Download Ego Check: Why Executive Hubris is Wrecking Companies and by Mathew Hayward PDF

By Mathew Hayward

Nobody govt is immune from that difficult-to-distinguish line that divides the self-confidence required of a profitable CEO from the hubris visible on the root of such a lot of company scandals today.  we will be able to count number Warren Buffett, Steve Jobs, Martha Stewart, and Jack Welch one of the enterprise leaders who've been contaminated with hubris at a number of phases in their careers – and visible their lives and corporations endure as a result.  each govt is liable to hubris once they develop into depending on wealth, prestige, and different extrinsic rewards for his or her experience of worthy; after they embark on ventures that pass past their functions; after they unduly depend upon the recommendation and enter of others to execute their imaginative and prescient; and after they easily imagine that their plans for the longer term can be discovered with out obstacle.  figuring out those 4 key dynamics and the error made due to falling prey to them will pave the line for company pros to appreciate how they could protect opposed to their very own hubris whereas nonetheless construction upon their extraordinary will to arrive even better degrees of luck.

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Additional resources for Ego Check: Why Executive Hubris is Wrecking Companies and Careers and How to Avoid the Trap

Sample text

What they miss is the role that confidence plays in doctors’ diagnoses. Psychologists tested for this explanation by examining 114 cases of strep throat that were diagnosed by general physicians. Researchers asked those doctors how confident they were in their diagnosis. Results showed that doctors believed that they had made the right diagnosis on 50 (44 percent of all) cases. Subsequent laboratory analysis, however, revealed that only 25 of these cases (22 percent) were in fact correctly diagnosed.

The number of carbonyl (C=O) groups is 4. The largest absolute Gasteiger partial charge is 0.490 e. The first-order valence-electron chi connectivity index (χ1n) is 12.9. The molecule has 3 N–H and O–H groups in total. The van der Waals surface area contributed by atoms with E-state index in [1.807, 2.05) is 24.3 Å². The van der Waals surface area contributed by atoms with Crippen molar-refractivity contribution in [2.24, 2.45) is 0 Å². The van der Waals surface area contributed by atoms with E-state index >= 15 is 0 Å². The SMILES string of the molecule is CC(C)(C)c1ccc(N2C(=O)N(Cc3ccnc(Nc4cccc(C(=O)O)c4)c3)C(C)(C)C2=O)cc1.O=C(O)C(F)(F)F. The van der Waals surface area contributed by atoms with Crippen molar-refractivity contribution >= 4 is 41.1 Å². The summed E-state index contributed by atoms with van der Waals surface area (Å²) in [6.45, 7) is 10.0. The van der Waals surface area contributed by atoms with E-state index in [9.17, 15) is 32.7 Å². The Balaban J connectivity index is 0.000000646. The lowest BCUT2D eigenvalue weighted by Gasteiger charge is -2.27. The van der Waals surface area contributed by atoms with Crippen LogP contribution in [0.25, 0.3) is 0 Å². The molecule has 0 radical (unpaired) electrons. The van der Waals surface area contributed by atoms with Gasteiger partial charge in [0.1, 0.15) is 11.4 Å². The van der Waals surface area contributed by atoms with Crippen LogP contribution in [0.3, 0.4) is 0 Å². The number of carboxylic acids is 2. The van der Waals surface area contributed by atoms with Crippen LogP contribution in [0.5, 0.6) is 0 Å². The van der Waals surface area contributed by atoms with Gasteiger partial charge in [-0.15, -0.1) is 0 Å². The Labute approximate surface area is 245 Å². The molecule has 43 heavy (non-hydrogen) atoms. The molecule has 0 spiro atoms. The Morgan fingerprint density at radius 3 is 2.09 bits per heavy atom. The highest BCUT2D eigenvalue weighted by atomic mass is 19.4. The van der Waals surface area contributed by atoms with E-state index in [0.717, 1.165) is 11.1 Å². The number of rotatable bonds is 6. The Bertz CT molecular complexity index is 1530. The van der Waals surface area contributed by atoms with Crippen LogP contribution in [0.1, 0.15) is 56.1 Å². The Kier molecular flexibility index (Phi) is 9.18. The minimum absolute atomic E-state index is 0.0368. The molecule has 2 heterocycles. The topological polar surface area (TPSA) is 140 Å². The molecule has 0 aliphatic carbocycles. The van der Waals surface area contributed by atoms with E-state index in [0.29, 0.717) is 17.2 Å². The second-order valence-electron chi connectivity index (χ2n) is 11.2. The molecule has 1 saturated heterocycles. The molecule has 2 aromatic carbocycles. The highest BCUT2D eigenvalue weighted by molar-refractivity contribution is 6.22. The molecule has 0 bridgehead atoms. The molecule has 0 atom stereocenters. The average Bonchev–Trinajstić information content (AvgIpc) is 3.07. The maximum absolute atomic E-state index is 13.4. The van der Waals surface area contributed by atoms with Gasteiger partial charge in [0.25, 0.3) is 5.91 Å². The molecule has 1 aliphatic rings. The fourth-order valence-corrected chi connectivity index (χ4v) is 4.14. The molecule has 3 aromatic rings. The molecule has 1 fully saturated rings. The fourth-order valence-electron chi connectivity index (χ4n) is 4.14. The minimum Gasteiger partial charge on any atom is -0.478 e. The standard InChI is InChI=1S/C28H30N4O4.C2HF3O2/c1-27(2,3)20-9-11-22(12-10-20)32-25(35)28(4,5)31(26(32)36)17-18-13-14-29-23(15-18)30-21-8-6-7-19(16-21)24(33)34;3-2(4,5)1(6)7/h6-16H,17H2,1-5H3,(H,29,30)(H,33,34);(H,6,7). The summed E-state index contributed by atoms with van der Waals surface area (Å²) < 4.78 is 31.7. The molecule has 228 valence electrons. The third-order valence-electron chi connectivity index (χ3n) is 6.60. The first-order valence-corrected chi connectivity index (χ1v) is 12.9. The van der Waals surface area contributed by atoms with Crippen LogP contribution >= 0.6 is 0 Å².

Am I the very best person to be making this call? Am I seeing, seeking, using, and sharing material feedback? Have I clarified the conditions in which I could be wrong, and have I tried to experience the worst thing that could happen if I am wrong? Do I know, right now, what I would do if I were wrong? What would it take in time and money to put loss-mitigating action into place? APPLYING THE EGO CHECK FRAMEWORK TO OUR DECISIONS Coming to terms with these kinds of questions is essential if we are to rise to the professional and personal challenge of staying highly confident without making the entirely avoidable judgment that yields hubris.

Perhaps Kamen is also unwilling to seek the advice of trusted advisors. He has been unable to build and sustain a strong senior management team. Three highly paid and seasoned CEOs have come and gone in quick succession, amid frustrations at Kamen’s need to micromanage—by his need to approve minor expenses and second-guess numerous functional decisions. Until recently, he has been reluctant to pay what talented managers deserve, making it harder to attract and retain them. Delegating does not come easily to him, especially when it comes to getting help to formulate the firm’s strategy.

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